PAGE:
Laser cutting and laser etching are two separate processes, done on
separate machines. Learn the differences and file requirements for each.
Laser cutting is a “thermal separation” process, which means that the
heat from the laser beam cuts all the way through the metal. During the
process, a line-based (or “vector” file) such as an AI, DWG, DXF or
SVG file is sent to the laser, the laser traces the design and cuts the
shape with the laser beam. The end product is a cut-out shape or letter.
We only accept vector files for the laser cutter. If you’d like to learn more, check out the blog post below:
Laser engraving is often referred to as “scoring.” The vector file to
be etched is sent to the laser software, the outline is identified as
vector engraving. The design is is traced by the laser and then
engraved. The laser needs to move more slowly for etching than it does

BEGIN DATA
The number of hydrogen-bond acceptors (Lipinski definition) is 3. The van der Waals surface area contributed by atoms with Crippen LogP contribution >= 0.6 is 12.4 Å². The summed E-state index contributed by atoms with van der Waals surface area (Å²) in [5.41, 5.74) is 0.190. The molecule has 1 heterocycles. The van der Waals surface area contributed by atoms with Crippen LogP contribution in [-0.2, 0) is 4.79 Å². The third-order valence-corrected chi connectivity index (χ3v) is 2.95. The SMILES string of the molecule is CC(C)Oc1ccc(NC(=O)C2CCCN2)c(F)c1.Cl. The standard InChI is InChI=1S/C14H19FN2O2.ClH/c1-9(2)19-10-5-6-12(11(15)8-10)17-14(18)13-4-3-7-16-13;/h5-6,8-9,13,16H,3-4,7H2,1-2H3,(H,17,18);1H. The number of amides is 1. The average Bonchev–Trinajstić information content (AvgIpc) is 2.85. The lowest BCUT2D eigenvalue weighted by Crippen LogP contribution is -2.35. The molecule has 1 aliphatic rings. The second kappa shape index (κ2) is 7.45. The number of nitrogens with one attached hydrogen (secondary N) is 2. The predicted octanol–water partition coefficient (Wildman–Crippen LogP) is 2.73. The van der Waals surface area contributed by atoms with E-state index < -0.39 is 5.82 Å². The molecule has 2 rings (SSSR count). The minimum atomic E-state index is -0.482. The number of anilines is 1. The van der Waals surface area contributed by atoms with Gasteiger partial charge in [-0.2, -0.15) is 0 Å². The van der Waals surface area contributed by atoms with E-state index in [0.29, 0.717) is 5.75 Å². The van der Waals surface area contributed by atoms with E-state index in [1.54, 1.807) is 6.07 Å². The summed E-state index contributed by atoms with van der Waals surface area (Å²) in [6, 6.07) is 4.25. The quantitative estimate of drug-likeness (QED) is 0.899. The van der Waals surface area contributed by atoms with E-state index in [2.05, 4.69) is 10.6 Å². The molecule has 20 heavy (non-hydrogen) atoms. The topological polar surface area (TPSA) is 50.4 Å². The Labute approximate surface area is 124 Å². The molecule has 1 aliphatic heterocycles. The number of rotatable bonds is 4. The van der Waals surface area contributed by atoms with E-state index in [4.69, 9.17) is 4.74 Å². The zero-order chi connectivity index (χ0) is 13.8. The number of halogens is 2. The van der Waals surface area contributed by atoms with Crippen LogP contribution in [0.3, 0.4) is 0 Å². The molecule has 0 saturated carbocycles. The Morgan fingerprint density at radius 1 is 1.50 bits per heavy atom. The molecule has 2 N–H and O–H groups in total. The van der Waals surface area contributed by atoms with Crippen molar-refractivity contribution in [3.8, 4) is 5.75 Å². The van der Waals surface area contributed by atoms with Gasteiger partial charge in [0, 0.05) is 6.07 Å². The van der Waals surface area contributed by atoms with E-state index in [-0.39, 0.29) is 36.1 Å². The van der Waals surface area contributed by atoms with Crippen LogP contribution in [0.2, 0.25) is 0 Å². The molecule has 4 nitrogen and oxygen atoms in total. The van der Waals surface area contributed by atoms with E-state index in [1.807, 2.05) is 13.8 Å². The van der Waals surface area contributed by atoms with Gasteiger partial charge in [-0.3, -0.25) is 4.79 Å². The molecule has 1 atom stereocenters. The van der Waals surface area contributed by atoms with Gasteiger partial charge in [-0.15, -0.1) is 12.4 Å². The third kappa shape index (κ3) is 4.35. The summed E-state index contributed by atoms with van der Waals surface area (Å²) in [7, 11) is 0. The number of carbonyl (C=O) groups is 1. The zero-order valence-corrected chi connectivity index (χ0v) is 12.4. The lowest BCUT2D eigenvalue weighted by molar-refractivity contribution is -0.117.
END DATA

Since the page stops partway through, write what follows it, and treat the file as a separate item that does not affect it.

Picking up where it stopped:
for engraving. The result is scored lines on the surface of the metal as
opposed to being cut through.
Can I send a raster file to the etcher?
We only accept vector files for the etcher. While, we’d love to etch a
photo of your adorable pet, we need you to make your pet a black and
white, silhouette, and convert it to a vector file first.
In the example above the customer roughly drew over the major areas
of her dog in a raster program and then converted to vector using the
Inkscape (free vector software) tutorial below. Check out the following
tutorials for converting files in Illustrator and Inkscape.